What makes us happy?

Despite the exponential increase in our wealth in the last 50 years, it seems our levels of happiness have not increased.  While our standard of living has increased dramatically, in some cases our levels of happiness have diminished slightly.  The evidence suggests that being richer isn’t making us happier.

In fact, Australia consistently scores highly (or highest) for happiness in education, health, security and wealth, when assessed by the United Nations Human Development Index.  And yet, other data shows us that Australians have some of the lowest levels of job satisfaction in the world. Only Japan, Taiwan, and six East European nations (including Russia) do worse in this regard.

So what does make us happy? 

Happiness is not a destination, but a decision.  We decide to be happy.

In Learned Optimism, Dr Martin Seligman, a leading specialist in positive psychology, presents scientific evidence that optimists get along better than pessimists in almost ever facet of life: at school, at work, in personal relationships and in sports. According to Seligman, optimists respond better to adversity of all kinds.  What’s more, they have better physical health and may even live longer.  The key is what we say to ourselves when we confront failure and disappointment.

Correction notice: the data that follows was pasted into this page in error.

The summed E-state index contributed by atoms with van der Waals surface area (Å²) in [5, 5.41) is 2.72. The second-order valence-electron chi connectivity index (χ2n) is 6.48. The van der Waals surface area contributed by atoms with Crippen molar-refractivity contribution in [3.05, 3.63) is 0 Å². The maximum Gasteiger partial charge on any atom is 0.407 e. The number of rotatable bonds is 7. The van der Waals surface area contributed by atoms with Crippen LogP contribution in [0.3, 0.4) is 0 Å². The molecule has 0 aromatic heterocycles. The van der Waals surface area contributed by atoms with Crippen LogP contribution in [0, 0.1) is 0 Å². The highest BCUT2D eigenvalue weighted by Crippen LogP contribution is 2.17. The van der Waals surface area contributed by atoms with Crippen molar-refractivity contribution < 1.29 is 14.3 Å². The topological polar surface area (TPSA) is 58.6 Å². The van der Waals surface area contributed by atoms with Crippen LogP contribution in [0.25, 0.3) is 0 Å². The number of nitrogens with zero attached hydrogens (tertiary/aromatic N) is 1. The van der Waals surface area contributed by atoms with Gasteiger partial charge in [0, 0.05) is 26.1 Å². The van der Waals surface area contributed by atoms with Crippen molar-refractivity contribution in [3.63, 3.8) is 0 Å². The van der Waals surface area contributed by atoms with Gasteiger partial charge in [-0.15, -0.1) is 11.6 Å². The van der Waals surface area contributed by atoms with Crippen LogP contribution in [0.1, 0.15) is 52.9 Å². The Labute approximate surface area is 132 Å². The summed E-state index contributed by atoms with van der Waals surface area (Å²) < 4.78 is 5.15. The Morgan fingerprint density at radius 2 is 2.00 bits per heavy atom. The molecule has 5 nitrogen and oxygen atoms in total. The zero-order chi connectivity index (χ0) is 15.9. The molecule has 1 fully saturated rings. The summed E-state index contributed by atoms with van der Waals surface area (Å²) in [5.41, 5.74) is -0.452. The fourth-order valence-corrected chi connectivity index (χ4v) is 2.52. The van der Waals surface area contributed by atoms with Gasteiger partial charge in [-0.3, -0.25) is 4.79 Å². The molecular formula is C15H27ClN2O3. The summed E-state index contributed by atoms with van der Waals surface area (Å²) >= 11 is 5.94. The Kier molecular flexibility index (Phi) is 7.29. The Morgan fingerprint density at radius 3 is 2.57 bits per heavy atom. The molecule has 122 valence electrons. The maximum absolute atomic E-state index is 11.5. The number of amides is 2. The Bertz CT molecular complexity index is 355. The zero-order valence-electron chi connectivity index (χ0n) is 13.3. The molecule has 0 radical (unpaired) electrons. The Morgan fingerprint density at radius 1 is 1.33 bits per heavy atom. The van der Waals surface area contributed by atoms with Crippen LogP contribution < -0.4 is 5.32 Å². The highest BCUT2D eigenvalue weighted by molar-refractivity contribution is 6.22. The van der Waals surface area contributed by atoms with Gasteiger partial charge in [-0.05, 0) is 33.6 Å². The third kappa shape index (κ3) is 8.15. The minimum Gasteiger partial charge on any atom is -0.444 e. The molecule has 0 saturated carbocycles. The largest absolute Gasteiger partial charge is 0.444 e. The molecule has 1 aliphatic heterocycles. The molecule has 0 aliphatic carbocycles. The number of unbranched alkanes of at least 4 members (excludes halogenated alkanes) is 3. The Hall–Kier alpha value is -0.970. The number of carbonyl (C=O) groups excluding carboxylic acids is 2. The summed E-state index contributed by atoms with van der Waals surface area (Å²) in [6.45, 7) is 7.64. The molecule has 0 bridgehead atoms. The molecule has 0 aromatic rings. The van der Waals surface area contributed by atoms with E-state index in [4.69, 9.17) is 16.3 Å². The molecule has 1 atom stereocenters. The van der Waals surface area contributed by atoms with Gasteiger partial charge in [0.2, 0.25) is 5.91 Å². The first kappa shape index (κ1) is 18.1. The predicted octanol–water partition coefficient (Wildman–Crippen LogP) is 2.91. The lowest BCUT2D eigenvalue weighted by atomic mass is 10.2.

Permanent change comes from rewiring habits. I keep a journal which I write every day before I go to bed.  I always write down my ‘three good things’ that happened that day.  This simple exercise helps with resilience and optimism.  By focusing on the positive, I can pick myself up, dust myself off and start all over again when things feel wrong or go wrong in the workplace. Maintaining an attitude of gratitude is simple, yet liberating and empowering.

So, the question is: are you happy?  Seligman’s Authentic Happiness website features countless surveys on happiness, including optimism, relationship satisfaction, work/life balance and meaning of life.  You’ll find some clues to your mental attitude there.

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